A little star has been praised for her bravery by helping her family cope with heartbreaking tragedy.
Four-year-old Jerome Junior - affectionately known as JJ - was killed in a road traffic collision just six months ago.
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But big sister Sharla Nolan's courage and determination has shone through.
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The 11-year-old has become a constant rock to her heartbroken family following the tragic death of her little brother.
Sharla, who hails from Little London, in Leeds, was nominated by scores of residents from her local community to receive the Young Achievers Award at Leeds Black Awards for her determination.
Organiser and founder of the awards, Richard Smith, said that he was amazed with her courage.
He said: "Sharla has shown people her own age and even older that no matter how bad things get or how they seem you can still find a way through.
"You have got two choices - you can either give up or use the adversity to push you on.
"She is an absolute credit to the community and her family are very proud of her."
Sharla's family attended the glittering awards ceremony and there was not a dry eye in the house when she picked up her accolade.
The family are hoping to create a special memorial playground, close to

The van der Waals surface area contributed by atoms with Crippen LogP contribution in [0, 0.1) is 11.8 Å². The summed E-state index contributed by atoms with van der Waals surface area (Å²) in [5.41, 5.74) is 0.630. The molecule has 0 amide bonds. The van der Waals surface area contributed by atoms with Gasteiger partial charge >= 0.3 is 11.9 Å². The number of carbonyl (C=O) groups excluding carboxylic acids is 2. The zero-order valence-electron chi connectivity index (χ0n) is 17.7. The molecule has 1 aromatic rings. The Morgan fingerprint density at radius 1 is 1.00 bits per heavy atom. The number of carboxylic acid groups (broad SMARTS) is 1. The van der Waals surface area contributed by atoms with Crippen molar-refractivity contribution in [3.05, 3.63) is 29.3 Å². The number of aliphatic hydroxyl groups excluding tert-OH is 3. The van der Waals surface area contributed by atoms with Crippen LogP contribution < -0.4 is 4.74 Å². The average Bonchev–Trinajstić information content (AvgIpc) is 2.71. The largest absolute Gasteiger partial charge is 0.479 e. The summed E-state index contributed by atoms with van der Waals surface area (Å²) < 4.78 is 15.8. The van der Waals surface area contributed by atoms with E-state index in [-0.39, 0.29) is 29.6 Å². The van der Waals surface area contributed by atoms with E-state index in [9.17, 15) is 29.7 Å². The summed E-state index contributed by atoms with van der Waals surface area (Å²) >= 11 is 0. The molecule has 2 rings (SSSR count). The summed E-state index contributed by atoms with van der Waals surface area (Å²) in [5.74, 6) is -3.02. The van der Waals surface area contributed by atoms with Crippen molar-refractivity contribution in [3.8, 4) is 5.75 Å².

their home, in memory of Jerome Junior.
But for now Sharla, who has recently sat a raft exams, is focusing firmly on her school work at Ralph Thoresby High School.
Mr Smith added: "People could see the effort Sharla was making to support her mother and father as well as keeping her head together to do her school work.
"She was just determined even through adversity and just kept going and offered a lot of support to her parents.
"Sharla has shown a lot of strength and fortitude."
Other unsung heroes who have made a positive contribution to the city's African and Caribbean community were also honoured at the ceremony.
Among the award winners was 27-year-old Nathan James, who recently received a Pride of Britain Award for his work with disadvantaged young people.
He made the life-changing decision to turn his back on a life of crime after sharing a cell with a heroin addict in Armley Prison.
Nathan was jailed twice and shot in the leg but now he is hoping to inspire disadvantaged youths to break out of the cycle of unemployment and crime.
Mr Smith added: "I think these awards are extremely important.
"They recognise and encourage people to carry on with what they are doing.
"People realise that we need to celebrate what they do."